Cuba: Where Violence Isn’t NewsNovember 28, 2014 | Print |
Ernesto Carralero Burgos
HAVANA TIMES — For some time, the Cuban press has been insinuating that it intends to begin covering crimes and other news that have not commonly been published to date.
Despite this, the fact of the matter is that the vast majority of violent crimes that take place in our country on a daily basis aren’t even remotely known by the population at large and are heard of only at the local level, or when they are so disconcerting that they travel further distances.
One needn’t wait long to again hear of a party that ended up in a massive brawl where someone got stabbed, or about robberies and even murders that are so macabre they seem to have been pulled right out of a Stephen King novel.
I believe that the public safety that a large majority of Cubans generally feel proud of would not survive close scrutiny.
Though devoid of the organized crime and ultra-violent gangs common in Central America, Cuba is becoming more and more violent every day.
Not long ago, one of my neighbors was telling me about the most recent crime perpetrated in the neighborhood of Alamar. There, he came across a dead and severely mutilated body in a garbage bin. A few days ago, a pair of hooded men broke and entered into a home as well.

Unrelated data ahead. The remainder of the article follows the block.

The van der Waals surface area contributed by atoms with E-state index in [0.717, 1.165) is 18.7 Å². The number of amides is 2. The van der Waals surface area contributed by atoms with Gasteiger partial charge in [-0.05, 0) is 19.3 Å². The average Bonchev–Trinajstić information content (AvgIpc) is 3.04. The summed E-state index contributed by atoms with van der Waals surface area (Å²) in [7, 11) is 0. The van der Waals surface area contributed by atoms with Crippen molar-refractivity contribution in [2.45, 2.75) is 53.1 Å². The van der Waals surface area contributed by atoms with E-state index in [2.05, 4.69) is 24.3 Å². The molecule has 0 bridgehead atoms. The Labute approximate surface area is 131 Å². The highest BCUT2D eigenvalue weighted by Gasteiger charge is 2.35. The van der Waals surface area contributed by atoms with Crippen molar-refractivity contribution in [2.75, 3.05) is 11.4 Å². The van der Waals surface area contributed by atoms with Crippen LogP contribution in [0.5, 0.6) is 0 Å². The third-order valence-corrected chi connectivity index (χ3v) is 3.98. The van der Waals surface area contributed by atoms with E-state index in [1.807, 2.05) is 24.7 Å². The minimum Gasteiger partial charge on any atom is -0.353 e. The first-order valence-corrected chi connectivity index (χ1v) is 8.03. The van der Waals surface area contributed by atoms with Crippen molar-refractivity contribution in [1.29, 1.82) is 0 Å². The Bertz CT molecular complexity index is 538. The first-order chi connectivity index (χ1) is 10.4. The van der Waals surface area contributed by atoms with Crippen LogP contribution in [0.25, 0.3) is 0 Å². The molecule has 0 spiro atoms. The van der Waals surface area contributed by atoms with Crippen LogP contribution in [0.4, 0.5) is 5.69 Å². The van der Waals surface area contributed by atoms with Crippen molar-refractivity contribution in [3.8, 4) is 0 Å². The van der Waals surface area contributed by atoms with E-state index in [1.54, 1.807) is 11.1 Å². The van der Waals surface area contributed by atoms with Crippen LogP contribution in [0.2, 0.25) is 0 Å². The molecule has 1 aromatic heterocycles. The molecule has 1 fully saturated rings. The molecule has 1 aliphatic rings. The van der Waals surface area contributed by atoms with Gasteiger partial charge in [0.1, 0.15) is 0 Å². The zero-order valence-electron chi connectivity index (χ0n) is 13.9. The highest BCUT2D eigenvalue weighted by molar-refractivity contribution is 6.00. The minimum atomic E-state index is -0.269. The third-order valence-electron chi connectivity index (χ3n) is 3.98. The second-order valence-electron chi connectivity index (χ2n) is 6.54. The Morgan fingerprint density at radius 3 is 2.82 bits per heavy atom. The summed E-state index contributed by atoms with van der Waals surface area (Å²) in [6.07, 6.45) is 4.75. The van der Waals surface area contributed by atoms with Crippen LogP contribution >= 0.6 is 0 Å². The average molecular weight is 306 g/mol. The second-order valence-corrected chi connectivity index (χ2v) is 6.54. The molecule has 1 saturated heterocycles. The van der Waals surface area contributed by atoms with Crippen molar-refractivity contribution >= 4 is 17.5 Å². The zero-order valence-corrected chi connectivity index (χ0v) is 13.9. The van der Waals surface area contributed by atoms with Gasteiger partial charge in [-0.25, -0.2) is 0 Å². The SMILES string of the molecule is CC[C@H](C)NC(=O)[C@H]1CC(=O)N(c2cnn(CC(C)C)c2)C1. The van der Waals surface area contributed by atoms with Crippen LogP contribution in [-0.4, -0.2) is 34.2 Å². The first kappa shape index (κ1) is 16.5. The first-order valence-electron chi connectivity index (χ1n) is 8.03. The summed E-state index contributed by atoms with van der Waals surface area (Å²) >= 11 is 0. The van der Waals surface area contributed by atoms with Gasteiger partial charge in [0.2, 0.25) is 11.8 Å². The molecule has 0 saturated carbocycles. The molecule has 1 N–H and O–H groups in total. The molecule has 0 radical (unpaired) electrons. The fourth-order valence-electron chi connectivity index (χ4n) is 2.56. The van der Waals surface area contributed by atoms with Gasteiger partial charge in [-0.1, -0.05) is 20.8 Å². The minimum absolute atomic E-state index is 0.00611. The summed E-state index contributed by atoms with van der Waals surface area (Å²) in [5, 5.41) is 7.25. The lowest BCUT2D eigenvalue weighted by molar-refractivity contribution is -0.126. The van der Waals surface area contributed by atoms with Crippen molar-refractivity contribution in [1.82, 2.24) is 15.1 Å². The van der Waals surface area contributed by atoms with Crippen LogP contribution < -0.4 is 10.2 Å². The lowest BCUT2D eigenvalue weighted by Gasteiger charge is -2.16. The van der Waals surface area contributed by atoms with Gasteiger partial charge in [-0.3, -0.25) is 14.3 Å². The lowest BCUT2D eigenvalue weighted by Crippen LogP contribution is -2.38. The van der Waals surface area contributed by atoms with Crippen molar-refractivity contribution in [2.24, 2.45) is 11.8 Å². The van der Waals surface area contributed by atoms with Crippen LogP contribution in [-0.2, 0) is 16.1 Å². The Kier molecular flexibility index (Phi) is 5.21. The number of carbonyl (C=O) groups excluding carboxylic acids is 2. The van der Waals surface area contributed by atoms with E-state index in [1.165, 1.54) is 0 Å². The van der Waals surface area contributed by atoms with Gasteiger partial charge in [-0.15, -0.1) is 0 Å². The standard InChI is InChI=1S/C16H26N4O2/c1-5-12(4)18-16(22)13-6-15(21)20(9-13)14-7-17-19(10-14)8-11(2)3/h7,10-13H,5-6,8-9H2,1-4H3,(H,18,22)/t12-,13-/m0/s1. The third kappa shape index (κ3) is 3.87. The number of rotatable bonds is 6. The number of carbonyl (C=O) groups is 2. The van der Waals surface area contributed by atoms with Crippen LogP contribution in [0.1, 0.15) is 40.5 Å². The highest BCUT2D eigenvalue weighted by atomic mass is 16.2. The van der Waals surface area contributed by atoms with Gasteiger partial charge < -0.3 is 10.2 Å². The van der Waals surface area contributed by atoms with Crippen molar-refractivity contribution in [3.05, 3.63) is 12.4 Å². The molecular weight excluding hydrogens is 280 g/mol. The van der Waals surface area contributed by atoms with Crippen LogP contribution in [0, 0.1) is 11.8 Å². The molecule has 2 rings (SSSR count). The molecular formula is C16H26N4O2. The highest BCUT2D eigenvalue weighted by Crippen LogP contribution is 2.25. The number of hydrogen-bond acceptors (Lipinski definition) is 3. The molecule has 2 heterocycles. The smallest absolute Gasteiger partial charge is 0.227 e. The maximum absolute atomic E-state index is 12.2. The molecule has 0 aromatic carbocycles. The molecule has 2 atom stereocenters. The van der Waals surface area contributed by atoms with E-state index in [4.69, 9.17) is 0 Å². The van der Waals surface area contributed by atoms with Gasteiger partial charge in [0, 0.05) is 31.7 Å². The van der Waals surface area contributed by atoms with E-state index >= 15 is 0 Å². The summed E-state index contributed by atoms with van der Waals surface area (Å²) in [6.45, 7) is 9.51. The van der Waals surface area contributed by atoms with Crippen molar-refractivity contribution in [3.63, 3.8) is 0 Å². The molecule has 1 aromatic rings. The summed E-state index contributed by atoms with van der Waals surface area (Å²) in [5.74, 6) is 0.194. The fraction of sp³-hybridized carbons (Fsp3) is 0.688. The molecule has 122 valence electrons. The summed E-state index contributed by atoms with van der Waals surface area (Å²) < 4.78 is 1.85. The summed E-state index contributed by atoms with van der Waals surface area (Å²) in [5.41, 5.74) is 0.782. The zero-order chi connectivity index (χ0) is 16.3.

It is said the new District Attorney’s Office being built in Alamar is precisely a response to rising crime in the community. Unfounded rumor or not, this is cause for concern, particularly during this time of the year, when crimes of this nature are more common.
One could well ask whether all of this is actually happening or whether they are mere urban myths or exaggerations. Since the media do not report on such incidents, we are left only with our uncertainty.
Many may prefer to live in ignorance, but that is a dangerous attitude, as ignoring our problems is no way of looking for a solution.
If violent crimes aren’t reported, if they aren’t news, one day we will wake up and find the country in ruins, without having had the opportunity to do anything to prevent it. The police and the use of force are not the only factors that can contain such phenomena.
In fact, I would say that they manage to control it up to a point but that they never eradicate it. Only through open exchange, community work and, most importantly, education, will we be able to overcome the problem. Unfortunately, the first step in this direction still hasn’t been taken.